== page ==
Fonds AD1715 - South African Institute of Race Relations (SAIRR)

D.R. Hunt to Gluckman, commenting on Gluckman's 'Sekukuniland until 1931' Memo on politics in the Rustenburg district Notes on 'Shangaan Tribes J.R. Mutsila - 'Venda Progress' Position paper relating to Native Service Contract Bill Chief S. Matlala to Rheinallt-Jones and others requesting support for listed grievances Batlokoa Chiefs' petition calling for the restoration of land and status typescript Timothy M. Moloke - 'The Petition on behalf of the Mandebele Tribes' Memo on the Native Services Contract Act E. Roux - 'Socialist Policy on the Reserves'
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South African Institute of Race Relations (SAIRR)


  • 1892-1974 (Creation)

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56 boxes

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Administrative history

After the formation of the Union of South Africa in 1910, legislation was enacted which discriminated against the non-White section of the population and increased the racial segregation existing at the time of Union. This angered many Blacks and caused a series of strikes by Black workers. By the 1920s responsible Europeans, particularly churchmen, saw the importance of bringing the races together. Native Welfare Societies, consisting of liberal and philanthropic Europeans, were founded which in due course were replaced by Joint Councils, inter-racial in character.

The Joint Council movement was largely the inspiration of Dr. Thomas Jesse Jones and Dr. J.E.K. Aggrey who in 1921 conducted a study tour of education in South Africa on behalf of the Phelps-Stokes Fund of the United States of America. They had seen the value of inter-racial councils in America and persuaded Dr. C.T. Loram, Chief Inspector of Education in Natal, and his friend J. D. Rheinallt Jones, Secretary of the Witwatersrand Council of Education, to establish a multi-racial organisation with the aim of promoting understanding and goodwill between the races. Rheinallt Jones founded the first Joint Council of Europeans and Africans in Johannesburg in 1921 and by 1931 there were in existence thirty European-African Joint Councils' three European-Indian Joint Councils and a European-Coloured Joint Council was in the process of formation. In all eighty Joint Councils were established, many of them continuing to exist side by side with the Institute of Race Relations after it was founded in 1929. By 1951 only two Joint Councils remained, of which only one was active.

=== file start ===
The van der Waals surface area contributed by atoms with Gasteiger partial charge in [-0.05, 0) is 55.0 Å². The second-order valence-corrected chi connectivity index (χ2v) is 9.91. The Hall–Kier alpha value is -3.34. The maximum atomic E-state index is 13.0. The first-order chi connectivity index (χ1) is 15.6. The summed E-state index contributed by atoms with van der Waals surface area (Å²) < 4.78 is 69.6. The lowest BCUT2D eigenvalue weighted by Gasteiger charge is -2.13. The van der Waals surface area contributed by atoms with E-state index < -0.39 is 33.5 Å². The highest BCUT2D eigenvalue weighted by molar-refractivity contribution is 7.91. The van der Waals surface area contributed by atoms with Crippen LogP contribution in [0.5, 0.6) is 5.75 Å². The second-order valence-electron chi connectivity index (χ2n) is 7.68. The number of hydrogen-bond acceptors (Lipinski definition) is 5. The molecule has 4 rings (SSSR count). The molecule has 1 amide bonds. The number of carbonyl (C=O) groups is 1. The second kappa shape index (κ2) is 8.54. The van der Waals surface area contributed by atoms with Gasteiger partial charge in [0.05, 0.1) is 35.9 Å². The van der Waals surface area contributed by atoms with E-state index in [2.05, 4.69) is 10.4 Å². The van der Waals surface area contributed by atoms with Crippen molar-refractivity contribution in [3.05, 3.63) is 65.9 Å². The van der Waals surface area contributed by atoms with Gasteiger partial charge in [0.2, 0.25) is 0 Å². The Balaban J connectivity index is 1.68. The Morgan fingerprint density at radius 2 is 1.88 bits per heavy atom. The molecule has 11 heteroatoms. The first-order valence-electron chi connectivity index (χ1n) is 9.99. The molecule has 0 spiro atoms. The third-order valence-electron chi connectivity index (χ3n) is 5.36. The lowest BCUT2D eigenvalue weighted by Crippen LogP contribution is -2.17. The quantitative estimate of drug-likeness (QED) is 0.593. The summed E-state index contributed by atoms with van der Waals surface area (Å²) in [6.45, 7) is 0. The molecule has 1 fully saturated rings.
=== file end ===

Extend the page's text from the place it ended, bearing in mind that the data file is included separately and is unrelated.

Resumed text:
During visits to South Africa in the 1920s Dr. Jesse Jones convinced Rheinallt Jones of the need to set up a national body to centralise interracial activities. The project was made possible by finance from the Phelps-Stokes Fund and the Carnegie Corporation. Rheinallt Jones convened an inter-racial conference in Cape Town in January 1929 which revealed enthusiasm for a national organisation. He called together a committee of seven prominent South Africans not connected with any political party - E.H. Brookes, Professor J. du Plessis, Professor D.D.T. Jabavu, Dr. C.T. Loram, T.W. Mackenzie, J.H. Nicholson and J.H. Pim. They met on 9 May 1929 at the house of the Rev. Dr. R.E. Phillips in Johannesburg, resolved to fern a South African Institute of Race Relations and elected C.T. Loram chairman Howard Pim treasurer and Rheinallt Jones secretary.

With the deaths of Mackenzie end Nicholson and the transfer of Loram to a professorial chair at Yale, the Committee was reduced to six but in 1930 Dr. J.G. van der Horst was added and in 1931 Professor R.F.A. Hoernle, Leo Marquard and Senator Lewis Byron. These ten committee members are regarded as the foundation members of the Institute.

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This collection comprises an assortment of Rheinhallt Jones and SAIRR papers, and complements and supplements other records of the Institute housed at Wits.

Again the emphasis is on 'Native Affairs' and 'race relations' in the broadest sense, primarily from the mid 1930's to 1950's. Section 5 - 'Administration of Africans' is particularly rich in this respect.

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The papers have been sorted into thirty-six categories. However, because of the diversity, or generalised nature, of some of the material, fairly arbitrary categorization of material was unavoidable.

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Please note: Some documents have been badly damaged prior to digitisation or are of poor quality.

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